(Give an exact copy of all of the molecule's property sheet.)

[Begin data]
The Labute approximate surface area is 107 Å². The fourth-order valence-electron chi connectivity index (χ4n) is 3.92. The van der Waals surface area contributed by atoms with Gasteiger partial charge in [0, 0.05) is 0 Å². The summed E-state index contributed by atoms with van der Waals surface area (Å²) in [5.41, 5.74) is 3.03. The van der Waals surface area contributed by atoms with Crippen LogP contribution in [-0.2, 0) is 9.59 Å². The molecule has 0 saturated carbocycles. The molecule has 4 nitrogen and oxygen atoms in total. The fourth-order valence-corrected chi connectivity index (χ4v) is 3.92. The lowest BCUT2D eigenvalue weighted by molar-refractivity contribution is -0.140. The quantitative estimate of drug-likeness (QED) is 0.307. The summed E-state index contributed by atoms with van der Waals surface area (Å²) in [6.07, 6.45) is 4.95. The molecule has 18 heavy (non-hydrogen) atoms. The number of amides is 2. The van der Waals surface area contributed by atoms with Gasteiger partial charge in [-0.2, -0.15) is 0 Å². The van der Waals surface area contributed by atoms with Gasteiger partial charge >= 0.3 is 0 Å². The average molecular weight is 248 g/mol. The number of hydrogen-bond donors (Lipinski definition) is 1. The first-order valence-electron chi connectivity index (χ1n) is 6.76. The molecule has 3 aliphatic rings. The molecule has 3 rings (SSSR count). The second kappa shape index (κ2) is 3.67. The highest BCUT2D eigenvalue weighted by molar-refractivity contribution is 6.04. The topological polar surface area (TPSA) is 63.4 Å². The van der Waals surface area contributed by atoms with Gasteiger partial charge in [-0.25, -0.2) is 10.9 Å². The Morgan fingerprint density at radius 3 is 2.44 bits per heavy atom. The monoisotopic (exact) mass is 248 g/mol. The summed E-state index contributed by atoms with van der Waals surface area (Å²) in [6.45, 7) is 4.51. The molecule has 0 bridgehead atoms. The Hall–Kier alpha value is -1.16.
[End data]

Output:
The Labute approximate surface area is 107 Å². The fourth-order valence-electron chi connectivity index (χ4n) is 3.92. The van der Waals surface area contributed by atoms with Gasteiger partial charge in [0, 0.05) is 0 Å². The summed E-state index contributed by atoms with van der Waals surface area (Å²) in [5.41, 5.74) is 3.03. The van der Waals surface area contributed by atoms with Crippen LogP contribution in [-0.2, 0) is 9.59 Å². The molecule has 0 saturated carbocycles. The molecule has 4 nitrogen and oxygen atoms in total. The fourth-order valence-corrected chi connectivity index (χ4v) is 3.92. The lowest BCUT2D eigenvalue weighted by molar-refractivity contribution is -0.140. The quantitative estimate of drug-likeness (QED) is 0.307. The summed E-state index contributed by atoms with van der Waals surface area (Å²) in [6.07, 6.45) is 4.95. The molecule has 18 heavy (non-hydrogen) atoms. The number of amides is 2. The van der Waals surface area contributed by atoms with Gasteiger partial charge in [-0.2, -0.15) is 0 Å². The van der Waals surface area contributed by atoms with Gasteiger partial charge >= 0.3 is 0 Å². The average molecular weight is 248 g/mol. The number of hydrogen-bond donors (Lipinski definition) is 1. The first-order valence-electron chi connectivity index (χ1n) is 6.76. The molecule has 3 aliphatic rings. The molecule has 3 rings (SSSR count). The second kappa shape index (κ2) is 3.67. The highest BCUT2D eigenvalue weighted by molar-refractivity contribution is 6.04. The topological polar surface area (TPSA) is 63.4 Å². The van der Waals surface area contributed by atoms with Gasteiger partial charge in [-0.25, -0.2) is 10.9 Å². The Morgan fingerprint density at radius 3 is 2.44 bits per heavy atom. The monoisotopic (exact) mass is 248 g/mol. The summed E-state index contributed by atoms with van der Waals surface area (Å²) in [6.45, 7) is 4.51. The molecule has 0 bridgehead atoms. The Hall–Kier alpha value is -1.16.